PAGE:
Huhne aims to put CCS back on the agenda with launch of first UK pilot
A first UK-based carbon capture test project has been launched in a Government backed bid to get the technology back on track.
The future of Carbon Capture and Storage (CCS) has been in doubt since the collapse of a high profile scheme earlier this year.
However, energy minister Chris Huhne, who has personally thrown his political weight behind the technology, today (November 30) launched the test scheme in Yorkshire.
The scheme, worth more than £20m and backed with £6m of public money, is a partnership between 'Big Six' energy giant SSE, Doosan Power Systems and Vattenfall is also supported by the Department for Energy and Climate Change (DECC), the Technology Strategy Board (TSB) and Northern Way.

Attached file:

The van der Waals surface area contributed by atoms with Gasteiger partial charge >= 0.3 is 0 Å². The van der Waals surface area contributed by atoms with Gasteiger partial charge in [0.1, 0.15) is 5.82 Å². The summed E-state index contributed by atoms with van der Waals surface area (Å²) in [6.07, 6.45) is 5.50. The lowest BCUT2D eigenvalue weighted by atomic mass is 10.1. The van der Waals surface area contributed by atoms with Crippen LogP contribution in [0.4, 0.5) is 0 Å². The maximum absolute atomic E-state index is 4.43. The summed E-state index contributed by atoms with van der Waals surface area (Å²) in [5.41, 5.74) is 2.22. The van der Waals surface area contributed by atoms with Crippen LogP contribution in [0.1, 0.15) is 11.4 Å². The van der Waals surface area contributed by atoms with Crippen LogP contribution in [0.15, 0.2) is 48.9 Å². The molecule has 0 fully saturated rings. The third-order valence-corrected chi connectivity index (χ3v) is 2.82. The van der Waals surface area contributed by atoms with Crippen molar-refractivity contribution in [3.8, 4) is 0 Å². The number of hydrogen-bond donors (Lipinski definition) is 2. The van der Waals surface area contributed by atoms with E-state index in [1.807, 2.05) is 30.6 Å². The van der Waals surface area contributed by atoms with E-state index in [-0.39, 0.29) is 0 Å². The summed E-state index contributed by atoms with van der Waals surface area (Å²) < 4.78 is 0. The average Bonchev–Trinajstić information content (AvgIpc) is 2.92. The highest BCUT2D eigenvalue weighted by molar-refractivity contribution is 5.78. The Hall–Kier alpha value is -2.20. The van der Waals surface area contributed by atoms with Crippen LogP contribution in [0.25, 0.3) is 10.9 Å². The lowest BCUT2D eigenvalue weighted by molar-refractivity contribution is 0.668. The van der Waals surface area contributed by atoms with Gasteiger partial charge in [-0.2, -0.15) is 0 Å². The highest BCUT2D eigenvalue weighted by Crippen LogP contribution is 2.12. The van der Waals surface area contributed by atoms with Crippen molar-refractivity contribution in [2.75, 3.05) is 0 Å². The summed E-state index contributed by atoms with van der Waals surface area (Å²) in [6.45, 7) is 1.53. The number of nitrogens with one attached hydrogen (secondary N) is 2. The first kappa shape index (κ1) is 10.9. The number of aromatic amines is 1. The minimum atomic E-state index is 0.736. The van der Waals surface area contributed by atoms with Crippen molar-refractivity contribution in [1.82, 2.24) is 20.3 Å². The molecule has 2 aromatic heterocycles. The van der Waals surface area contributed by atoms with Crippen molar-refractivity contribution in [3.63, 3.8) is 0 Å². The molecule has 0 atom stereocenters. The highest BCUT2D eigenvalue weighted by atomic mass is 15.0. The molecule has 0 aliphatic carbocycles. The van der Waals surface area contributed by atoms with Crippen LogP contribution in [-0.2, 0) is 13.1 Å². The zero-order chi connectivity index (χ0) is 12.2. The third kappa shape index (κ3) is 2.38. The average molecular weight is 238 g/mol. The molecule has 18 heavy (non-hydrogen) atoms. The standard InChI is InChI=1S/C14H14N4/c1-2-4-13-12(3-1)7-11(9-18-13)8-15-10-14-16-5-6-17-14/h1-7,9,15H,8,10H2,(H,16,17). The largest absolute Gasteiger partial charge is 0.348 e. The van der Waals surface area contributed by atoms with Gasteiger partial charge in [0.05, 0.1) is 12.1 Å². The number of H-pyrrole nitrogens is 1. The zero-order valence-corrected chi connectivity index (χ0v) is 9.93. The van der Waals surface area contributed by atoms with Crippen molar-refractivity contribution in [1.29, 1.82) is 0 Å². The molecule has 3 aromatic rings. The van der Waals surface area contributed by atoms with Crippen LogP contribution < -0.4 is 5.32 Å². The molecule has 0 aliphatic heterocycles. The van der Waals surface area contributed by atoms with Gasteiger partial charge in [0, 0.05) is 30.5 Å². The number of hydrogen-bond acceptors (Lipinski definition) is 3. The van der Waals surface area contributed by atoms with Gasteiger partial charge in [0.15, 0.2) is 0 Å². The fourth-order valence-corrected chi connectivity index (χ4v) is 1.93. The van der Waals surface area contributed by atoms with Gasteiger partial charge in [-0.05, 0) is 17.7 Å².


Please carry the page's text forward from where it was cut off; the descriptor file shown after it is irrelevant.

It will be installed at SSE's Ferrybridge coal-fired power station and could capture the equivalent of up 100 tonnes of carbon emissions a day.
Launching the scheme Mr Huhne said: "This flagship test programme at Ferrybridge represents an important milestone in the UK's plans to develop CCS and provides a critical bridge to meeting our long term aim of cost competitive CCS deployment by the 2020s.
"This is the first operating carbon capture plant attached to a power station at this scale in the UK and has benefited from more than £6m in public money.
"This investment will be invaluable to the wider commercial scale deployment of CCS by reducing uncertainty, driving down costs and developing the UK supply chain and skills."
TSB chief executive, Iain Gray, said: "We are delighted to provide support for this pilot project.
"It represents a major step towards the demonstration and deployment of carbon capture and storage in the UK and emphasises the vital role that innovation is playing in bringing the technology closer to commercialisation."